“You got all that in five minutes?” Sharrow grinned.

“Maybe ten; I lose track when I’m enjoying myself.” Zefla shrugged. “Anyway, I’ll be heading for the Uni Legal Faculty myself soon. See if there’s anything the public DBs have missed.”

“You don’t think there’s anything we’ll be able to use?”

“No,” Zefla said. “Buying some defunct mining claim, forging docs and pretending to the throne…” She shook her head. “Pharpech’s complexities all seem to be in the distant past; there’s no confusion recent enough to exploit. Unless I can dig up something very unexpected indeed, we aren’t going to crack this one via the legal route. I’ll keep looking, though.”

“Okay,” Sharrow said. “I’ll check out the travel possibilities, but assuming that doesn’t take long, let me know if I can help you or the boys.” She reached into her satchel. “Here, I got this phone…”

“Right.” Zefla tapped the code for Sharrow’s disposable phone into her own. “How’s your hotel?”

“Comfortable. In the Artists’ Quarter.”

“What’s it like these days?”

“Full of artists.”

“No improvement, then.”

“Even more twee, if anything.”

“And the hunkies?”

“I have a horrible feeling nothing’s changed there either; the good-looking ones are gay and the interesting ones turn out to be mad.”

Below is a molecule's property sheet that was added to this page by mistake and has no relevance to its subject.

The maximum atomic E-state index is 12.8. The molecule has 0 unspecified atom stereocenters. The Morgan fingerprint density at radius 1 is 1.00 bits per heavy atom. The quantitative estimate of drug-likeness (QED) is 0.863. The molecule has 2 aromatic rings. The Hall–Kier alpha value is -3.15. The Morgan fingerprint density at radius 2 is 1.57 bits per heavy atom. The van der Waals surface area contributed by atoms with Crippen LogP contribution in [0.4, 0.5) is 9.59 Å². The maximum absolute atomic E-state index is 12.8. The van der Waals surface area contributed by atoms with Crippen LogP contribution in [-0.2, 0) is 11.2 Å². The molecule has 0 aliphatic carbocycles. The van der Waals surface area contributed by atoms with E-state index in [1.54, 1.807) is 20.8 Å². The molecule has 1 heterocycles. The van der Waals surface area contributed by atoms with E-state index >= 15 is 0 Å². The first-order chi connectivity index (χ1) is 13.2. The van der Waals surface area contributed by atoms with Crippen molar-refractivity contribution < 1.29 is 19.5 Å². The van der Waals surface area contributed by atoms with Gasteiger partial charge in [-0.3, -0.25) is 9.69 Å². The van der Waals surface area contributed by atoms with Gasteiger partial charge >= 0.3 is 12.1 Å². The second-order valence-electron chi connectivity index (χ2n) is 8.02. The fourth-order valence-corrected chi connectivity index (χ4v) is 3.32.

“Hard times,” Zefla agreed.

“Hmm.” Sharrow nodded, a pained expression on her face. “It’s been too long,” she said. “I hear words like ‘hard’ and I’m in danger of sliding off my seat.” She looked out at the gentle, filtered light of afternoon… “Doesn’t help having all these huge fucking towering columns rearing up all over the place here, either…” She sighed. “I may be forced to desperate measures; I haven’t seen one for so long I’m starting to forget what they look like.”

“Well, hey,” Zefla said, looking amused. “There’s always Miz. He’d be up for it.”

She shook her head. “I know. But…” She looked away.

“Old wounds, eh?” Zefla said, washing her sandwich down with some wine.

Sharrow gazed away with a lost expression Zefla knew from over a decade and a half earlier. “Yeah, old wounds,” she said quietly.

“Good afternoon, Madam. How may I help you?”

“Good afternoon. I’d like a FrintArms HandCannon, please.”